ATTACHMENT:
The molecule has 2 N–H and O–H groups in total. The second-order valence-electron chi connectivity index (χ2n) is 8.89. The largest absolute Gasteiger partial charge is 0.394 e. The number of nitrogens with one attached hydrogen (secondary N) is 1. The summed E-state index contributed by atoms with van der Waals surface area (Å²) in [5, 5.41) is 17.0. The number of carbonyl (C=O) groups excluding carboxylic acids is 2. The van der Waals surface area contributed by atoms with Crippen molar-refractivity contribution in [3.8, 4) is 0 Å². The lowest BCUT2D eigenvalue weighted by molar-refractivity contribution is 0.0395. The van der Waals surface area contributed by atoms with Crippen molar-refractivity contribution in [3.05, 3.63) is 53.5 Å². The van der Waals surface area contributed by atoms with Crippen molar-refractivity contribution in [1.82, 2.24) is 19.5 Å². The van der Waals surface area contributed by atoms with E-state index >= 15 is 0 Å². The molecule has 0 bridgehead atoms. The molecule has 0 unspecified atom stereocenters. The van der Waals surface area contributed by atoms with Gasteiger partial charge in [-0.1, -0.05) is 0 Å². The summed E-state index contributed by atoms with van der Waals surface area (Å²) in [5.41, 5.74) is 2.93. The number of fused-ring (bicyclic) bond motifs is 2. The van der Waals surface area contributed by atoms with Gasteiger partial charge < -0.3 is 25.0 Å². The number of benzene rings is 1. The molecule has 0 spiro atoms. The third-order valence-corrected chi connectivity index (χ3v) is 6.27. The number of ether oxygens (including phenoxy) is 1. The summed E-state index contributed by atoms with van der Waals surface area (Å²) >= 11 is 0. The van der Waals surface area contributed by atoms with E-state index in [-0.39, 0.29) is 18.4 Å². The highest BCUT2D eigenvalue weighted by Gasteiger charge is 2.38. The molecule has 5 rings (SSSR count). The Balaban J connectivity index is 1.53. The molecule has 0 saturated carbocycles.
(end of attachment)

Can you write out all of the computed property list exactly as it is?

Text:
The molecule has 2 N–H and O–H groups in total. The second-order valence-electron chi connectivity index (χ2n) is 8.89. The largest absolute Gasteiger partial charge is 0.394 e. The number of nitrogens with one attached hydrogen (secondary N) is 1. The summed E-state index contributed by atoms with van der Waals surface area (Å²) in [5, 5.41) is 17.0. The number of carbonyl (C=O) groups excluding carboxylic acids is 2. The van der Waals surface area contributed by atoms with Crippen molar-refractivity contribution in [3.8, 4) is 0 Å². The lowest BCUT2D eigenvalue weighted by molar-refractivity contribution is 0.0395. The van der Waals surface area contributed by atoms with Crippen molar-refractivity contribution in [3.05, 3.63) is 53.5 Å². The van der Waals surface area contributed by atoms with Crippen molar-refractivity contribution in [1.82, 2.24) is 19.5 Å². The van der Waals surface area contributed by atoms with E-state index >= 15 is 0 Å². The molecule has 0 bridgehead atoms. The molecule has 0 unspecified atom stereocenters. The van der Waals surface area contributed by atoms with Gasteiger partial charge in [-0.1, -0.05) is 0 Å². The summed E-state index contributed by atoms with van der Waals surface area (Å²) in [5.41, 5.74) is 2.93. The number of fused-ring (bicyclic) bond motifs is 2. The van der Waals surface area contributed by atoms with Gasteiger partial charge < -0.3 is 25.0 Å². The number of benzene rings is 1. The molecule has 0 spiro atoms. The third-order valence-corrected chi connectivity index (χ3v) is 6.27. The number of ether oxygens (including phenoxy) is 1. The summed E-state index contributed by atoms with van der Waals surface area (Å²) >= 11 is 0. The van der Waals surface area contributed by atoms with E-state index in [-0.39, 0.29) is 18.4 Å². The highest BCUT2D eigenvalue weighted by Gasteiger charge is 2.38. The molecule has 5 rings (SSSR count). The Balaban J connectivity index is 1.53. The molecule has 0 saturated carbocycles.